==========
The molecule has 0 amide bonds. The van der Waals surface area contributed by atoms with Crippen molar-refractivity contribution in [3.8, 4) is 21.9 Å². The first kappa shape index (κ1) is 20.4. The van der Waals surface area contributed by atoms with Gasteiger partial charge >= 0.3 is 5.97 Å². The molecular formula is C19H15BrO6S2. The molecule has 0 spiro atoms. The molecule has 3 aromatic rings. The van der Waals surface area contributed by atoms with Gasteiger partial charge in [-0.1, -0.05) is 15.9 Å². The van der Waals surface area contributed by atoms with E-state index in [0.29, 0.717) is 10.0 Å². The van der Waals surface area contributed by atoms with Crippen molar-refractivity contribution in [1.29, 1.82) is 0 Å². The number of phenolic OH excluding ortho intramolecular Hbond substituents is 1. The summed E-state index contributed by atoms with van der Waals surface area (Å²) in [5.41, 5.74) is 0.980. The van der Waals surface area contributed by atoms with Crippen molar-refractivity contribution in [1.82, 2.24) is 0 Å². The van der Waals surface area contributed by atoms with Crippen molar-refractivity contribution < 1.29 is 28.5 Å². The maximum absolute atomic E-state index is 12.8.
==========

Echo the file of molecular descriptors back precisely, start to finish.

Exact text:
The molecule has 0 amide bonds. The van der Waals surface area contributed by atoms with Crippen molar-refractivity contribution in [3.8, 4) is 21.9 Å². The first kappa shape index (κ1) is 20.4. The van der Waals surface area contributed by atoms with Gasteiger partial charge >= 0.3 is 5.97 Å². The molecular formula is C19H15BrO6S2. The molecule has 0 spiro atoms. The molecule has 3 aromatic rings. The van der Waals surface area contributed by atoms with Gasteiger partial charge in [-0.1, -0.05) is 15.9 Å². The van der Waals surface area contributed by atoms with E-state index in [0.29, 0.717) is 10.0 Å². The van der Waals surface area contributed by atoms with Crippen molar-refractivity contribution in [1.29, 1.82) is 0 Å². The number of phenolic OH excluding ortho intramolecular Hbond substituents is 1. The summed E-state index contributed by atoms with van der Waals surface area (Å²) in [5.41, 5.74) is 0.980. The van der Waals surface area contributed by atoms with Crippen molar-refractivity contribution in [1.82, 2.24) is 0 Å². The van der Waals surface area contributed by atoms with Crippen molar-refractivity contribution < 1.29 is 28.5 Å². The maximum absolute atomic E-state index is 12.8.